Once the snow melts on the burned-over expanses from Idaho’s colossal 1994 fires, morel mushrooms will start popping out of the blackened ground.
That innocent fact of nature places Forest Service and local law enforcement officers in, well, a morel dilemma.
They are preparing for what has taken on the trappings of the shoot-‘em-up gold rush camps of the 1800s: violent confrontations between commercial pickers over the pricey fungus.
“People get pretty possessive,” said Russ Newcomb, special agent for the Boise National Forest. “They get out in a field of mushrooms and somebody comes along. They get touchy.”
The golden mushrooms, which resemble a sea sponge on a stalk, are often found the year after a fire because they thrive on wood ash and any disturbance of the soil such as a bulldozer track, said Marcia WicklowHoward, a Boise State University mycologist.
They form underground in the fall after the fires, and then erupt the following spring when the snow melts and temperatures warm.
Dried morels are worth close to their weight in gold. They are in high demand by upscale restaurants and consumers worldwide and can earn gatherers $1,200 a day or more.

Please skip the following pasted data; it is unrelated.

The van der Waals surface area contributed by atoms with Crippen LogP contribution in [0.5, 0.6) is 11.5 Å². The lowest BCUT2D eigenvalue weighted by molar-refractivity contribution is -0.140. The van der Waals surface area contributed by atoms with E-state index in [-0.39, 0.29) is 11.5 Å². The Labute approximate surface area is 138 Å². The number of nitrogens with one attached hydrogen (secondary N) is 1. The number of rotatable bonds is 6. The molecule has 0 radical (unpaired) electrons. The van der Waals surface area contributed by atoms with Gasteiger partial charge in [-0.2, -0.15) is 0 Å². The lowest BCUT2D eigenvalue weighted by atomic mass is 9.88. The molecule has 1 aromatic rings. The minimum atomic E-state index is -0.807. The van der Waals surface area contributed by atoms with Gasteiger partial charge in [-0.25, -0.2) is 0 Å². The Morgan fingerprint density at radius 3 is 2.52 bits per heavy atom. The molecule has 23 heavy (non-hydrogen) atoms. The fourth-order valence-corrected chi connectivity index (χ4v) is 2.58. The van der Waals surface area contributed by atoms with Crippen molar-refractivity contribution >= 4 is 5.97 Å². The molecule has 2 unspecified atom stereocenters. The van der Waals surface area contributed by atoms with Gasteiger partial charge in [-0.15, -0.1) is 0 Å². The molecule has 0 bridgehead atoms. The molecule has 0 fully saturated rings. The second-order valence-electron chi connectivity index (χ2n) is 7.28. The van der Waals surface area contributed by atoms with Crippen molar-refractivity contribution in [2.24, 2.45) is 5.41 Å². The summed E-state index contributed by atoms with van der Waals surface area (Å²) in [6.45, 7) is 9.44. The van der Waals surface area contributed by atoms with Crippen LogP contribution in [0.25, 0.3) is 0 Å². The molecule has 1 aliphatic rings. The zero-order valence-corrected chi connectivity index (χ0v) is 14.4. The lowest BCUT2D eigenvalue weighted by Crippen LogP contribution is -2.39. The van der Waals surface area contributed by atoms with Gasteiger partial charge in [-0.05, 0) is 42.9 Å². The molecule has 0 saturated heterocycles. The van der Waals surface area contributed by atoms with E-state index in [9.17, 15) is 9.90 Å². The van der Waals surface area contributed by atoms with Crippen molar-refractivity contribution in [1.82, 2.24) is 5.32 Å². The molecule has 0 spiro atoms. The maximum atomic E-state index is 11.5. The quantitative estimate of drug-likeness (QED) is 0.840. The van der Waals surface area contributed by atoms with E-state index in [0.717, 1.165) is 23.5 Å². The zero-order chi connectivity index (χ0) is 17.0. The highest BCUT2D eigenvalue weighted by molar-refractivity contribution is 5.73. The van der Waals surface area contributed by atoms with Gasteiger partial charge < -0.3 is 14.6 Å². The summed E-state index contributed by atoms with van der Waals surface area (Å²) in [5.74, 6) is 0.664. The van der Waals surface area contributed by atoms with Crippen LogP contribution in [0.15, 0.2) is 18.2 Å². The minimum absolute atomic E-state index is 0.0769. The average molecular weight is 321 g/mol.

Morels are found in North Idaho. The Fourth of July Pass is prime territory.
Pickers searching for a windfall also will be watching the Boise and Payette forests where fires scorched hundreds of thousands of acres last summer. If previous harvests in eastern Oregon are any indication, Idaho authorities could be hardpressed to police them.
Many of the pickers are from Cambodia or Vietnam with little command of the English language, so miscommunication is common. An Asian picker was killed by competitors last year in Oregon.
“A lot of times we end up with fights, illegal weapons discharges.
The sheriff has to respond,” Newcomb said. “There could be abandoned cars, sanitation problems or fish and game violations.”
Valley County Sheriff Lewis Pratt said pickers come on the scene in buses or big vehicles set up for drying and “all the indigents and poor folks who need the work set up their tents to go picking.”
Some bring their own bodyguards, prostitutes and drugs, he said. Poaching is a threat. And shots have been fired over the heads of harvesters to intimidate them.
Wicklow-Howard said it is unfor tunate that the Idaho tradition of heading into the forests in the spring for mushrooms will now come head to head with heated commercial competition.
But the dry conditions that caused Idaho’s forest cauldron last year could make any morel crisis brief. The Idaho mushrooms would have a shorter life span than those on burn areas in humid Washington or Oregon. By the second year, the morel phenomenon should abate.